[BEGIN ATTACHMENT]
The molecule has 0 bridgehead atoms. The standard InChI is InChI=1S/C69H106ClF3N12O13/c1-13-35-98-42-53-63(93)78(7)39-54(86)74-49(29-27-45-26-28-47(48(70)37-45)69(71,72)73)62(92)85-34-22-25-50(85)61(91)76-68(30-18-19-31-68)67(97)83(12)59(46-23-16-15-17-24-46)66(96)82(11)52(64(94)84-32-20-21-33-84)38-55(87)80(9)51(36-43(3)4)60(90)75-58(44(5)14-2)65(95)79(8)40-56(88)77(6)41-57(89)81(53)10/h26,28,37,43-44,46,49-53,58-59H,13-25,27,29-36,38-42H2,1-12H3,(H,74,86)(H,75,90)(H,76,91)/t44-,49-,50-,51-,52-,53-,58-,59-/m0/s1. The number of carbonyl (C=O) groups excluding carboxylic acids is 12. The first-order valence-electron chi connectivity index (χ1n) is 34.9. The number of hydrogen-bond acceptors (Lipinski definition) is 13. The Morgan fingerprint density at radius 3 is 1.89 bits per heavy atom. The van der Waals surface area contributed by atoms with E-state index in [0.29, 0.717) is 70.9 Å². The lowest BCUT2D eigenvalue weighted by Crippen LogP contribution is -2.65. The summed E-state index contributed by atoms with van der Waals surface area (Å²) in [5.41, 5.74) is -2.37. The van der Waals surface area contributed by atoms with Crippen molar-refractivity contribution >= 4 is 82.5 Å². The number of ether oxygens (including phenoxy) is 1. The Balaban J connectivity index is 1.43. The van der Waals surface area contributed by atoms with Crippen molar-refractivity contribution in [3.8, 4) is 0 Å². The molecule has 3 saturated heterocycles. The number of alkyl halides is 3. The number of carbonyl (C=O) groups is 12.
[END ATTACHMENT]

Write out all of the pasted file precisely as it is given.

The molecule has 0 bridgehead atoms. The standard InChI is InChI=1S/C69H106ClF3N12O13/c1-13-35-98-42-53-63(93)78(7)39-54(86)74-49(29-27-45-26-28-47(48(70)37-45)69(71,72)73)62(92)85-34-22-25-50(85)61(91)76-68(30-18-19-31-68)67(97)83(12)59(46-23-16-15-17-24-46)66(96)82(11)52(64(94)84-32-20-21-33-84)38-55(87)80(9)51(36-43(3)4)60(90)75-58(44(5)14-2)65(95)79(8)40-56(88)77(6)41-57(89)81(53)10/h26,28,37,43-44,46,49-53,58-59H,13-25,27,29-36,38-42H2,1-12H3,(H,74,86)(H,75,90)(H,76,91)/t44-,49-,50-,51-,52-,53-,58-,59-/m0/s1. The number of carbonyl (C=O) groups excluding carboxylic acids is 12. The first-order valence-electron chi connectivity index (χ1n) is 34.9. The number of hydrogen-bond acceptors (Lipinski definition) is 13. The Morgan fingerprint density at radius 3 is 1.89 bits per heavy atom. The van der Waals surface area contributed by atoms with E-state index in [0.29, 0.717) is 70.9 Å². The lowest BCUT2D eigenvalue weighted by Crippen LogP contribution is -2.65. The summed E-state index contributed by atoms with van der Waals surface area (Å²) in [5.41, 5.74) is -2.37. The van der Waals surface area contributed by atoms with Crippen molar-refractivity contribution >= 4 is 82.5 Å². The number of ether oxygens (including phenoxy) is 1. The Balaban J connectivity index is 1.43. The van der Waals surface area contributed by atoms with Crippen molar-refractivity contribution in [3.8, 4) is 0 Å². The molecule has 3 saturated heterocycles. The number of alkyl halides is 3. The number of carbonyl (C=O) groups is 12.